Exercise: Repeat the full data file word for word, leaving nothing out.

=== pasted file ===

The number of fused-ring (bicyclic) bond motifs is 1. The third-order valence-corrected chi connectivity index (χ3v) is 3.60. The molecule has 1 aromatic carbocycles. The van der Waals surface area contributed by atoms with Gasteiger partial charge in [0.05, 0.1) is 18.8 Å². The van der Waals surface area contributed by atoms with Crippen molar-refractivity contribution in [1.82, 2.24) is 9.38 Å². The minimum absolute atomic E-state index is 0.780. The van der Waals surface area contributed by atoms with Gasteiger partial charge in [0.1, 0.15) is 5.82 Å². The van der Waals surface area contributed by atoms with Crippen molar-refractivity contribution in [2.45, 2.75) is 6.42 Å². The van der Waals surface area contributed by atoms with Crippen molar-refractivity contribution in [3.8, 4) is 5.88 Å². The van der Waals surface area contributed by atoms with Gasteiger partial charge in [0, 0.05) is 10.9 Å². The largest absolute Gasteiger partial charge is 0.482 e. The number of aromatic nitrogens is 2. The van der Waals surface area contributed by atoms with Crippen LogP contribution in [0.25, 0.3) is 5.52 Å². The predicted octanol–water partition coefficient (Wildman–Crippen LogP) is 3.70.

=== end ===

The number of fused-ring (bicyclic) bond motifs is 1. The third-order valence-corrected chi connectivity index (χ3v) is 3.60. The molecule has 1 aromatic carbocycles. The van der Waals surface area contributed by atoms with Gasteiger partial charge in [0.05, 0.1) is 18.8 Å². The van der Waals surface area contributed by atoms with Crippen molar-refractivity contribution in [1.82, 2.24) is 9.38 Å². The minimum absolute atomic E-state index is 0.780. The van der Waals surface area contributed by atoms with Gasteiger partial charge in [0.1, 0.15) is 5.82 Å². The van der Waals surface area contributed by atoms with Crippen molar-refractivity contribution in [2.45, 2.75) is 6.42 Å². The van der Waals surface area contributed by atoms with Crippen molar-refractivity contribution in [3.8, 4) is 5.88 Å². The van der Waals surface area contributed by atoms with Gasteiger partial charge in [0, 0.05) is 10.9 Å². The largest absolute Gasteiger partial charge is 0.482 e. The number of aromatic nitrogens is 2. The van der Waals surface area contributed by atoms with Crippen LogP contribution in [0.25, 0.3) is 5.52 Å². The predicted octanol–water partition coefficient (Wildman–Crippen LogP) is 3.70.